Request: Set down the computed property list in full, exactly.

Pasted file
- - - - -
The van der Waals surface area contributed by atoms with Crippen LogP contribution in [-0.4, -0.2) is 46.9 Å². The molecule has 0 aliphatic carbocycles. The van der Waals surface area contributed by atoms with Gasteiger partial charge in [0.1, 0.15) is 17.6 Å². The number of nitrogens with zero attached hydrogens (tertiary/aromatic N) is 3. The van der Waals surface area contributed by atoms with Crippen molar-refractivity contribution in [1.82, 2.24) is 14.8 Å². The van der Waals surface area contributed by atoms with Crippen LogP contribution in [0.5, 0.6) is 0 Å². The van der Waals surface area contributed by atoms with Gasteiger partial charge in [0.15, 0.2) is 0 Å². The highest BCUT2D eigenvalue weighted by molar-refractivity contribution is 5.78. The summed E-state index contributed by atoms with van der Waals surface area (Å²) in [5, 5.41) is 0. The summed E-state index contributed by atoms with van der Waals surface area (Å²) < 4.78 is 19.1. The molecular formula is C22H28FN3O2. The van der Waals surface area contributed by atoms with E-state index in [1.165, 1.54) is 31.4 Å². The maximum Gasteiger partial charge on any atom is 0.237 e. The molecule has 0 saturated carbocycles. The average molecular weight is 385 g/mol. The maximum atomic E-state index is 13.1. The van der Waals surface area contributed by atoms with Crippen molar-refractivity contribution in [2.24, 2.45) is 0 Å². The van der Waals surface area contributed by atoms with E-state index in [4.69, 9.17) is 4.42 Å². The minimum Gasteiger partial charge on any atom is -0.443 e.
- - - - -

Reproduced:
The van der Waals surface area contributed by atoms with Crippen LogP contribution in [-0.4, -0.2) is 46.9 Å². The molecule has 0 aliphatic carbocycles. The van der Waals surface area contributed by atoms with Gasteiger partial charge in [0.1, 0.15) is 17.6 Å². The number of nitrogens with zero attached hydrogens (tertiary/aromatic N) is 3. The van der Waals surface area contributed by atoms with Crippen molar-refractivity contribution in [1.82, 2.24) is 14.8 Å². The van der Waals surface area contributed by atoms with Crippen LogP contribution in [0.5, 0.6) is 0 Å². The van der Waals surface area contributed by atoms with Gasteiger partial charge in [0.15, 0.2) is 0 Å². The highest BCUT2D eigenvalue weighted by molar-refractivity contribution is 5.78. The summed E-state index contributed by atoms with van der Waals surface area (Å²) in [5, 5.41) is 0. The summed E-state index contributed by atoms with van der Waals surface area (Å²) < 4.78 is 19.1. The molecular formula is C22H28FN3O2. The van der Waals surface area contributed by atoms with E-state index in [1.165, 1.54) is 31.4 Å². The maximum Gasteiger partial charge on any atom is 0.237 e. The molecule has 0 saturated carbocycles. The average molecular weight is 385 g/mol. The maximum atomic E-state index is 13.1. The van der Waals surface area contributed by atoms with Crippen molar-refractivity contribution in [2.24, 2.45) is 0 Å². The van der Waals surface area contributed by atoms with E-state index in [4.69, 9.17) is 4.42 Å². The minimum Gasteiger partial charge on any atom is -0.443 e.